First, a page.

Designing a Computational Model of Learning

Designing a Computational Model of Learning

David Gibson (CurveShift, Inc., USA)
Copyright: © 2012 |Pages: 28
DOI: 10.4018/978-1-60960-818-7.ch203
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Abstract

What would a game or simulation need to have in order to teach a teacher how people learn? This chapter uses a four-part framework of knowledge, learner, assessment, and community (Bransford et al., 2000) to discuss design considerations for building a computational model of learning. A teaching simulation—simSchool—helps illustrate selected psychological, physical, and cognitive models and how intelligence can be represented in software agents. The design discussion includes evolutionary perspectives on artificial intelligence and the role of the conceptual assessment framework (Mislevy et al., 2003) for automating feedback to the simulation user. The purpose of the chapter is to integrate a number of theories into a design framework for a computational model of learning.
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Introduction

The key question of this chapter is, “What would a game or simulation need to have in order to teach a teacher how people learn?” The chapter assumes that it is possible and desirable to create such a computational model for several reasons. First, a groundswell of research indicates a wide range of interesting benefits of educative games and simulations (Prensky, 2002; Beck & Wade, 2004; Gee, 2004; Squire, 2005): why we should build educative games (Galarneau & Zibit, 2006; Jones & Bronack, 2006), and what options and frameworks are available for building them with a technical and artistic balance of pedagogy, simulation, and game elements (Aldrich, 2005; Becker, 2006; Gibson, 2006; Stevens, 2006; Van Eck, 2006). Second, training needs in business, government, industry, and the military are already being addressed by a variety of games and simulations, but few if any efforts are addressing the need for effective training of the instructors. Third, teacher shortages and the lack of adequately prepared teachers who persist in the profession are perennial challenges of K-12 education—a situation that may be improvable through games and simulations. Fourth, teachers who learn by playing games may be more open to the motivational potential of games and more likely to use playful engagement strategies in their teaching.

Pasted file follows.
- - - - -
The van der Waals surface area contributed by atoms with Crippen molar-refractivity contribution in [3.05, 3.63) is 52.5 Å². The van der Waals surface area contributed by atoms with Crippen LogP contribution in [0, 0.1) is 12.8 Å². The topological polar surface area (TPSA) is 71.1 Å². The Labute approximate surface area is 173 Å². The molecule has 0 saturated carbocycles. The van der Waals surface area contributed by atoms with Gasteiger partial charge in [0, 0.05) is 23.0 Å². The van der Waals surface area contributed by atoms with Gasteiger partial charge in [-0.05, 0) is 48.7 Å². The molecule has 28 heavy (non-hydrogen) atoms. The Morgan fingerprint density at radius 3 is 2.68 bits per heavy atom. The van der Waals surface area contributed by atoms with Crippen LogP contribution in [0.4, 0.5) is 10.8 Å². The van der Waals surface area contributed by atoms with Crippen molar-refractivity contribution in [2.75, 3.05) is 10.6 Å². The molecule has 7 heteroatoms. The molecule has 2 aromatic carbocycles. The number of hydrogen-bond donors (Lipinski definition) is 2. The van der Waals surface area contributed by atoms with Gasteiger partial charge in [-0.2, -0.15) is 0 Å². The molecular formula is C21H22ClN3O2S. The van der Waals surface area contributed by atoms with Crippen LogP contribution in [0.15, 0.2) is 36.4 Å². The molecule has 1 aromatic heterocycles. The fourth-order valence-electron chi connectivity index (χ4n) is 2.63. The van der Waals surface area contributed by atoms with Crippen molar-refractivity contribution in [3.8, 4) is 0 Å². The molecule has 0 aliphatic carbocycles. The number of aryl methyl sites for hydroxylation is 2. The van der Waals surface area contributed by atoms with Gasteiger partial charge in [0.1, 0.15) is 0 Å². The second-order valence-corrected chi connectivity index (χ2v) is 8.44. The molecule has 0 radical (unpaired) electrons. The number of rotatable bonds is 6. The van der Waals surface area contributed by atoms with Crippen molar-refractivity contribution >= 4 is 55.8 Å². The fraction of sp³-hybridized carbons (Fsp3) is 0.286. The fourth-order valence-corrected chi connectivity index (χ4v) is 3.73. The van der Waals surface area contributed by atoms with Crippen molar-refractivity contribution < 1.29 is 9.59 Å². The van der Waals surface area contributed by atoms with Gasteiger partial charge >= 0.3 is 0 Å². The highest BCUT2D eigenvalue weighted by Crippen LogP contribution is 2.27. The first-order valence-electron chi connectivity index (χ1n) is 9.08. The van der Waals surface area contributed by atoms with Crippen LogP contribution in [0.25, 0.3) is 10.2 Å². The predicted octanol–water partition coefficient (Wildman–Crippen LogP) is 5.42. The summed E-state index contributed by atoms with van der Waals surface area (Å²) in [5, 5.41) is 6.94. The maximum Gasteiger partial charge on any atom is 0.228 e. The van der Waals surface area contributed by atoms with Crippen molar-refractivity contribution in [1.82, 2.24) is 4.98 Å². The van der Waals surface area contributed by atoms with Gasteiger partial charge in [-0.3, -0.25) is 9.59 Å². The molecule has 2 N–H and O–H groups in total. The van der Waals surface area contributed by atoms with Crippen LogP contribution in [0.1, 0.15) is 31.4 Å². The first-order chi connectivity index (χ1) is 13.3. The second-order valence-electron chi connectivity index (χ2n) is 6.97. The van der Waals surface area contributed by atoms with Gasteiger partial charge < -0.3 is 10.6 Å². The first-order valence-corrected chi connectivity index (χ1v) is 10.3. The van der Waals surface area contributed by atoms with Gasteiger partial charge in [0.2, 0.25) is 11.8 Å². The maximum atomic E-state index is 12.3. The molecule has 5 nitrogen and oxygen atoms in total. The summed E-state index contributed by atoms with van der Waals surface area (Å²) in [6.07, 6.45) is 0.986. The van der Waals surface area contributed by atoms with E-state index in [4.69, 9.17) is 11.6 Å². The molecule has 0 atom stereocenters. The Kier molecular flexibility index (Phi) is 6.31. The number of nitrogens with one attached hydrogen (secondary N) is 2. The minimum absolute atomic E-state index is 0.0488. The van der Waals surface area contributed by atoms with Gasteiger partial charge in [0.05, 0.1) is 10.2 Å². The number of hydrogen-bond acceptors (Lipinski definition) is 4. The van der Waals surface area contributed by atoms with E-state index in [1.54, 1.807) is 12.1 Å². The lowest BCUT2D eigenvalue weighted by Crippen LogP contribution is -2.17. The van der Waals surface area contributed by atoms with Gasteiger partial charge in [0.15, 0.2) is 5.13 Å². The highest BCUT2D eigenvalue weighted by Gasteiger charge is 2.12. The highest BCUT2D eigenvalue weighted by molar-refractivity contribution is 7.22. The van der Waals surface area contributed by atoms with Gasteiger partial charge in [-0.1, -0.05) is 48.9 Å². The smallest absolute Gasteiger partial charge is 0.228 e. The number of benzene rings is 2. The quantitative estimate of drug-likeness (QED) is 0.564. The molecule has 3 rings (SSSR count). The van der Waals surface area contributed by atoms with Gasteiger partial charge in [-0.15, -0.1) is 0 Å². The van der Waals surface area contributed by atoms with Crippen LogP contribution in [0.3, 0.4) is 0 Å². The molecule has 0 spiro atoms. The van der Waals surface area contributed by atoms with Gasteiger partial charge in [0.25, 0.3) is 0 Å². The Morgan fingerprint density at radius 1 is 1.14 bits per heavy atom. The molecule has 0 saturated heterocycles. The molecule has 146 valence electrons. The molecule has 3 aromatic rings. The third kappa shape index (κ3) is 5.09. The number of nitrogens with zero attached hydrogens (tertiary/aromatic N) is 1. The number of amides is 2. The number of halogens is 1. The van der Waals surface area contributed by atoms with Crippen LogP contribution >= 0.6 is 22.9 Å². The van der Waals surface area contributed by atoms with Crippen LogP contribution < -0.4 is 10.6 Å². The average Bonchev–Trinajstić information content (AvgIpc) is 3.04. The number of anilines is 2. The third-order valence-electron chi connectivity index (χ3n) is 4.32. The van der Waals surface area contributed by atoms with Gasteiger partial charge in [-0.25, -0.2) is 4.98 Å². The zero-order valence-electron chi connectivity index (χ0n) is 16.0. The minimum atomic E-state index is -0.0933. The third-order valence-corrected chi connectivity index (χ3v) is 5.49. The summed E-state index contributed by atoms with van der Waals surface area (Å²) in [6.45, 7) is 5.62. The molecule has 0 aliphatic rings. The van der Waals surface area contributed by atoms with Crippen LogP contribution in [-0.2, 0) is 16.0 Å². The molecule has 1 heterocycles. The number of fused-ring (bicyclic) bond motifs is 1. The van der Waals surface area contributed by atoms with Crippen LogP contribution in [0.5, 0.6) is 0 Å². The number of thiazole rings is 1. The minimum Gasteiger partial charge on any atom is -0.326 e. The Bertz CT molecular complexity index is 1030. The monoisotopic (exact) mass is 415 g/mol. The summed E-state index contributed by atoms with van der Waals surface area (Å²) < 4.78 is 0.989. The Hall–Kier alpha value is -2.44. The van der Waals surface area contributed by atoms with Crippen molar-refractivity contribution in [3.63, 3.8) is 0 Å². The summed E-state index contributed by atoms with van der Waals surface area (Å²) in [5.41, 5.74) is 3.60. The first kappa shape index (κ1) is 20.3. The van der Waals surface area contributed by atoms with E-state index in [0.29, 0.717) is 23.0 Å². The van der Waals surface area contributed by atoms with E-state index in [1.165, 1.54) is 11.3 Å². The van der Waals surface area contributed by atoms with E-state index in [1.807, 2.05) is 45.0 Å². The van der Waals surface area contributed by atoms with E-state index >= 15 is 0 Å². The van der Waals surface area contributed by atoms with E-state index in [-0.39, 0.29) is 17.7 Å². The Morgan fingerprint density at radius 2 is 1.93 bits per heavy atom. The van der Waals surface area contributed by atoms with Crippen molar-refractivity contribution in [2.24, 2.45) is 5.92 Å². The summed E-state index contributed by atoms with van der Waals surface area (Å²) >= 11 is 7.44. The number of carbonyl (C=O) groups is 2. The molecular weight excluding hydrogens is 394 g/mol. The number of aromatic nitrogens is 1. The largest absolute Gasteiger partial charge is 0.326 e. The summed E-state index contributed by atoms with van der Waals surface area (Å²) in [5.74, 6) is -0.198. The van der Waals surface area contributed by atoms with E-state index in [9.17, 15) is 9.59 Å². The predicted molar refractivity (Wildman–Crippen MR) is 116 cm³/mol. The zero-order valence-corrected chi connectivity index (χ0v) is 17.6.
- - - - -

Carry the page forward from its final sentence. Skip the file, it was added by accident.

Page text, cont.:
It is important to combine and to an extent equate digital games and simulations. While there is a difference in emphasis in the two approaches, they are united in that both utilize some kind of application engine that displays an interactive microworld to a user and invites “playing around” within the boundaries of that system (Gibson, 2006). As the user interacts with the application, expertise develops. The subtleties of whether there are clear goals, rewards, and an emotionally charged atmosphere embedded in the interaction (as found in many games) or whether the user sees and acts within a realistic microworld (as found in many simulations) are important considerations, but not essential to the exploration of the characteristics needed to build a game or simulation capable of teaching a teacher about how people learn.

Recent efforts to research, design, and implement games to improve teaching have begun to surface. Classroom Sims, marketed by Aha! Process, Inc. is based on work by Dr. Ruby Payne. Cook School District, by Drs. Gerry and Mark Girod of Western Oregon University, is based in the “Teacher Work Sample Methodology.” simClass, in two versions developed by graduate students of Dr. Youngkyun Baek of the Korea National University of Education, is based on the ARC model of motivation, multiple intelligences, and other theories. simSchool, developed by me, Bill Halverson, and Melanie Zibit, is based on psychological models integrated with ideas from learning theory, cognitive science, computational neuroscience, complex systems, and artificial intelligence. This chapter will use simSchool as an illustration to help make the ideas more concrete.

The characteristics of a game or simulation designed to improve teaching need to take into account four broad arenas of learning theory supported by cognitive science and the research on teaching and learning, outlined in a National Research Council report on the “How People Learn” (HPL) framework (Bransford et al., 2000). The HPL framework elements are:

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